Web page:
Wednesday, April 27, 2016

One Oil Field a Key Culprit in Global Ethane Gas Increase

Location of the Bakken Formation in the Williston Basin (Credit: Click to Enlarge.
A single U.S. shale oil field is responsible for much of the past decade's increase in global atmospheric levels of ethane, a gas that can damage air quality and impact climate, according to new study led by the University of Michigan.

The researchers found that the Bakken Formation, an oil and gas field in North Dakota and Montana, is emitting roughly 2 percent of the globe's ethane.  That's about 250,000 tons per year.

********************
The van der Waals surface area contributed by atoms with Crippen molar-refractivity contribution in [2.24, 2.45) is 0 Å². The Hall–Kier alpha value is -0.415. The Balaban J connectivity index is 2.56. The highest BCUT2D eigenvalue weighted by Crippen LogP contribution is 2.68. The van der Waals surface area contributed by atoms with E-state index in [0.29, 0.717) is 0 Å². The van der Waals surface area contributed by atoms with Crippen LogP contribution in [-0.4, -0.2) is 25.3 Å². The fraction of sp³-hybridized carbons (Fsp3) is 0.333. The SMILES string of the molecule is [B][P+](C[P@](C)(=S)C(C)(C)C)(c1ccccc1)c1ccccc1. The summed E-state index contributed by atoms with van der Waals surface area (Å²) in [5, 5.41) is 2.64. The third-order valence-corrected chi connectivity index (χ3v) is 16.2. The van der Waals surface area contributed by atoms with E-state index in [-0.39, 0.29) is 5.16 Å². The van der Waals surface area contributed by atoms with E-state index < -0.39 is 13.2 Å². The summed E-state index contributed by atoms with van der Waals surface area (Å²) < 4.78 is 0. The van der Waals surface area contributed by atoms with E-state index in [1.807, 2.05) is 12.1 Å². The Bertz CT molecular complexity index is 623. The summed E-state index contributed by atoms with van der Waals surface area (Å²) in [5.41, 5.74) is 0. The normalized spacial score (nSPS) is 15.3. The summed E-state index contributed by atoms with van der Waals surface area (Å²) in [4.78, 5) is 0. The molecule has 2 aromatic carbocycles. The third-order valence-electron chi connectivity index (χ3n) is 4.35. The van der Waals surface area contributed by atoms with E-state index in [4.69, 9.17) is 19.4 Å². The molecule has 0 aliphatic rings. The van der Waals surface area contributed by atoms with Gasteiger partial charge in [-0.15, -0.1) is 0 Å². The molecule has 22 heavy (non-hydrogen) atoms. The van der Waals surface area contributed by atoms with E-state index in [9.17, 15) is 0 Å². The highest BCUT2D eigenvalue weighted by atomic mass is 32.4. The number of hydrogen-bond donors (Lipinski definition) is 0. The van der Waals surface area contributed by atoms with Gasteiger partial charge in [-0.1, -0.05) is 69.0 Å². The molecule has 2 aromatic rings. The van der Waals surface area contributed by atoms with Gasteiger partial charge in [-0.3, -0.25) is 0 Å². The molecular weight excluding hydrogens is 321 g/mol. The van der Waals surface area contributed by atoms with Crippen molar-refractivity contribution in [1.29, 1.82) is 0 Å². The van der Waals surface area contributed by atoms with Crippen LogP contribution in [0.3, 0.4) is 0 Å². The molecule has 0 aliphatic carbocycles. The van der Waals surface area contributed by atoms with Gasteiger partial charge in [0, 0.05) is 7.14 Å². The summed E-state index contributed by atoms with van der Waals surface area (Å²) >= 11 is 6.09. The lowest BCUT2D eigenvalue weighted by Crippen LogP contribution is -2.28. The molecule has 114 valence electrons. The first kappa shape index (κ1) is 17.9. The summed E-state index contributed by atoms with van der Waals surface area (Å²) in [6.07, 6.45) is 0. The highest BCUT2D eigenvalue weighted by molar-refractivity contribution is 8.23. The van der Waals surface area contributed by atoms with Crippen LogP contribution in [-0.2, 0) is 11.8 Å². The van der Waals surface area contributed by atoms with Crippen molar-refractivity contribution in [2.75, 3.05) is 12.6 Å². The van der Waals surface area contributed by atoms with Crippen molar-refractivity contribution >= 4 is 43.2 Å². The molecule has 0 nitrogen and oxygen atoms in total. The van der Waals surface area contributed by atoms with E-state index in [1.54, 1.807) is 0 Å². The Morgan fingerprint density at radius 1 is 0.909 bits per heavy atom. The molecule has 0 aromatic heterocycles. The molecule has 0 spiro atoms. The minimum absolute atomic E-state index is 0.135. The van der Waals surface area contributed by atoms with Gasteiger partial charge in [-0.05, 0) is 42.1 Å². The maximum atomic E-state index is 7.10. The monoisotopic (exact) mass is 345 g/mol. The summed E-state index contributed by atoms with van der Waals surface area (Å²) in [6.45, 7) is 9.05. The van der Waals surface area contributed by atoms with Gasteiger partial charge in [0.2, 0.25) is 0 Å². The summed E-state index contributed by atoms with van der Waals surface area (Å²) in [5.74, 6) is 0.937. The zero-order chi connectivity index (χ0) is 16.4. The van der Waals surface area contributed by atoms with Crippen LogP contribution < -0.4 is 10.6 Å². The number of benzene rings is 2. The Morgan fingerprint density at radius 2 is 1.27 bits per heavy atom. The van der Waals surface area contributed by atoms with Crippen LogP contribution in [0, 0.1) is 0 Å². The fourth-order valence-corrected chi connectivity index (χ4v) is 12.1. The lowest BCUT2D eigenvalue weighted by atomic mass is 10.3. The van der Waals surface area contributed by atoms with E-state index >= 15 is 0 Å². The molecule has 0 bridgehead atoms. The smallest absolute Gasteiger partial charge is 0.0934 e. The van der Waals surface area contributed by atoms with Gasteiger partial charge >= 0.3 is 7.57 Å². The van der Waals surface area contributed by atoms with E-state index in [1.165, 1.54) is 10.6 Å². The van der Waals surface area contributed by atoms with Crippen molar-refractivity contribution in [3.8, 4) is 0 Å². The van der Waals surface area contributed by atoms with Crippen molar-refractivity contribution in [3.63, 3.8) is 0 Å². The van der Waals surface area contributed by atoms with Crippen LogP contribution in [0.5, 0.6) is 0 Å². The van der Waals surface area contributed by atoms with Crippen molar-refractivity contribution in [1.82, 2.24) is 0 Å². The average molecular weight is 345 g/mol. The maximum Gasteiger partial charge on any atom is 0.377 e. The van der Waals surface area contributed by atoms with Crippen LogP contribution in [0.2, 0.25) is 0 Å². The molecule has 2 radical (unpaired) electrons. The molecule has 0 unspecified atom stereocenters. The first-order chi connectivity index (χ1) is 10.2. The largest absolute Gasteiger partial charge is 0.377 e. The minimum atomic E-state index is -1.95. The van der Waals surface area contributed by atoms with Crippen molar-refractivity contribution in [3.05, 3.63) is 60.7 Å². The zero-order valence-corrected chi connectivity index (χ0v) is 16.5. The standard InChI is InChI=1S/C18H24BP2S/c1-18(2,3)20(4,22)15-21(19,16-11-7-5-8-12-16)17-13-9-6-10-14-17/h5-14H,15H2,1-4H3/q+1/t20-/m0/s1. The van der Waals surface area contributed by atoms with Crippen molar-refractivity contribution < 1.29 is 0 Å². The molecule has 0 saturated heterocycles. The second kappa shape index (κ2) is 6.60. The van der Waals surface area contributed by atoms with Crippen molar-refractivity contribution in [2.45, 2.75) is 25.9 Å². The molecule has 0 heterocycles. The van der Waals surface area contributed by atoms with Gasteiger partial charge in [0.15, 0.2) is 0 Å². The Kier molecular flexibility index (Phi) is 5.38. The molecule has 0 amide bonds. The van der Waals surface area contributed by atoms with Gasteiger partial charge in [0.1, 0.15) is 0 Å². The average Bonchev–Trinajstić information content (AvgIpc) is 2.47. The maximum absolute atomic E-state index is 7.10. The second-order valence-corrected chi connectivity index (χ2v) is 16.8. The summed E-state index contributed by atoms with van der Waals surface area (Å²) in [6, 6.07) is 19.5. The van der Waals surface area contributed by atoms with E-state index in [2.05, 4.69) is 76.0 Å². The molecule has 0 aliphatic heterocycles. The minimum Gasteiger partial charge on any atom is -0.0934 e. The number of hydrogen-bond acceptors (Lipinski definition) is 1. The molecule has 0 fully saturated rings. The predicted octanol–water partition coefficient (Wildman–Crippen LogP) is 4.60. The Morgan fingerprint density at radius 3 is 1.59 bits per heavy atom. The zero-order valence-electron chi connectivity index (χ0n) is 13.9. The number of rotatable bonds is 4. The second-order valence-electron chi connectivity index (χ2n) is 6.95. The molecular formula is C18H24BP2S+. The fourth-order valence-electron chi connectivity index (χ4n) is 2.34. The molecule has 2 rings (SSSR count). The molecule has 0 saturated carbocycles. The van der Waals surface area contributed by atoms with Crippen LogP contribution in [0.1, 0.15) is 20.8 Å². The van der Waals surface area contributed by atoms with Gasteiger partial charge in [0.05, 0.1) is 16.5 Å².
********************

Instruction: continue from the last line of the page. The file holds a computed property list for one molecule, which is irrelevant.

"Two percent might not sound like a lot, but the emissions we observed in this single region are 10 to 100 times larger than reported in inventories.  They directly impact air quality across North America.  And they're sufficient to explain much of the global shift in ethane concentrations," said Eric Kort, U-M assistant professor of climate and space sciences and engineering, and first author of the study published in Geophysical Research Letters.

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